Problem 1060
Brand New Game
Time Limit: 1000ms
Memory Limit: 65536kb
Alice and Bob are fond of a new interesting game. In this game, they play by turns in a Directed Acyclic Graph (DAG). Every node of the graph is assigned a non-negative integer at the beginning. Each round a player must choose a node having a positive integer and transfer 1 to every of its succeeding nodes.Its integer decreases by 1 and all its succeeding node’s integer increases by 1. If the node doesn't have any succeeding nodes, only decrease the node's integer. Who can not find such a node to transfer will lose. The integer whose number is 0 has at least 1 succeeding node.
Before playing the game, they come to an agreement about the integer assignment. Alice plays first. To be fair, Bob is responsible for assigning an integer to each node. But there is a constraint: the sum of all integers must be a predetermined value that they both agree.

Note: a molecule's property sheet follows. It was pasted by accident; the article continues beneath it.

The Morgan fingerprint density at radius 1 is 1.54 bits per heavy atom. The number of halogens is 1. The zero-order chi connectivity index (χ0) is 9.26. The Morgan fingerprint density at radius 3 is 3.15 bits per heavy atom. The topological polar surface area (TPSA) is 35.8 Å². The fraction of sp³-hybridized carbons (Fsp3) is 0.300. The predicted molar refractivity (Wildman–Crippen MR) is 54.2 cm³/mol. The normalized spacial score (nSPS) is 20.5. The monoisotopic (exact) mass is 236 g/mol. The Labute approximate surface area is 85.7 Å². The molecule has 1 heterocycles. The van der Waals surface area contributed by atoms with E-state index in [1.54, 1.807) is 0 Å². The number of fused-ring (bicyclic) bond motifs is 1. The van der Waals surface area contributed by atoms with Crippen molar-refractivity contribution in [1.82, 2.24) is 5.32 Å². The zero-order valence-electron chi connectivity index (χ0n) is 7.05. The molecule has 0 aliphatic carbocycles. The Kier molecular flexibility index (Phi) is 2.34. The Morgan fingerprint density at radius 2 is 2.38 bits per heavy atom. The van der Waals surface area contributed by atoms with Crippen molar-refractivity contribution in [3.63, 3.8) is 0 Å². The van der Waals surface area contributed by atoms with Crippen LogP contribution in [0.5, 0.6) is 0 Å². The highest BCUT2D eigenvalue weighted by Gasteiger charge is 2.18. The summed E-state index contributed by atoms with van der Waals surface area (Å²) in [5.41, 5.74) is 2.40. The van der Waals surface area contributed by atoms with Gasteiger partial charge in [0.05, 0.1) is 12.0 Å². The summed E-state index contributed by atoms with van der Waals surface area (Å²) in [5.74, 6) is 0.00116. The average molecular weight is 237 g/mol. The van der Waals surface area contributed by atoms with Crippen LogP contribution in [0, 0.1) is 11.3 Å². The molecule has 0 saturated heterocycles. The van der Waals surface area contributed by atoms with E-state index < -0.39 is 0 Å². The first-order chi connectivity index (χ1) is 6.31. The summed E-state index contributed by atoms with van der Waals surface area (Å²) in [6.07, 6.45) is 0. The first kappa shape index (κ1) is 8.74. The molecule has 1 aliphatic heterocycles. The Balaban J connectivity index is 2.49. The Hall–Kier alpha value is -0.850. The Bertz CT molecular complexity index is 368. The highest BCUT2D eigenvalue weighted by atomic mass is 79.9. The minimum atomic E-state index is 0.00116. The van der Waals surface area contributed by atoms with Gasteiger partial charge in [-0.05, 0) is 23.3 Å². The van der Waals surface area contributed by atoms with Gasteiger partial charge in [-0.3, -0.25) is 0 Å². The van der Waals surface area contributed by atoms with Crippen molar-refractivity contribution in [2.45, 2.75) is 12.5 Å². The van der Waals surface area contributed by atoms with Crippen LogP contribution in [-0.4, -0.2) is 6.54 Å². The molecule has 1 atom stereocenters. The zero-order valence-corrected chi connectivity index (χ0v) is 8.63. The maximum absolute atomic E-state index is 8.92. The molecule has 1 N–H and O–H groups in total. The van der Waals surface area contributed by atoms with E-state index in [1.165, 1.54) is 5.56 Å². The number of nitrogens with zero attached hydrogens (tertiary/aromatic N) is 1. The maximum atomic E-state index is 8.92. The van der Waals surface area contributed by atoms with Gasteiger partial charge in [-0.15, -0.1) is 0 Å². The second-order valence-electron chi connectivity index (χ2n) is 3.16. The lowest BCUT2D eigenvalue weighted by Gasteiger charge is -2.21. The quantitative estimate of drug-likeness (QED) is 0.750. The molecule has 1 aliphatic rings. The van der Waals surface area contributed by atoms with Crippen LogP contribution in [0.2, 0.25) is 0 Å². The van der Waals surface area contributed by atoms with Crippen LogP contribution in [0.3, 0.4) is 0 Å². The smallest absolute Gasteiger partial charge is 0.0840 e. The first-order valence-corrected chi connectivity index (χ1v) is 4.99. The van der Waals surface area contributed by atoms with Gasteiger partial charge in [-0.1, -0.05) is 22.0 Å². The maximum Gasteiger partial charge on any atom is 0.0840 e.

Now, given the sum, Alice wonders how many distinct assignments which will prevent her from winning. Two assignments are different if there is one node assigned different integers in the two assignments.
Alice and Bob are so smart that they can always find the best strategy.
The first line is a number indicating the number of test cases.
The first line of each test case includes three number N, M and S (2<=N<=100, 1<=M<=10000, 1<= S <=10000) indicating the number of nodes, the number of edges and the sum of all integers respectively. Nodes are numbered by 0…N-1.
The following M lines each have two integers, u and v, indicating an edge from u to v (0 <= u, v <N).You can assume there is no cycle in the graph.
For each test case, output a single integer indicating how many distinct assignments in which Alice can NOT win. Because it can be very large, you should output the remainder divided by 1,000,000,007.
Sample Input
2 1 3
0 1
4 3 3
0 1
1 2
2 3
3 3 5
0 1
1 2
0 2
Sample Output
University of Science and Technology of China
Online Judge for ACM/ICPC
Processed in 1.3ms with 1 query(s).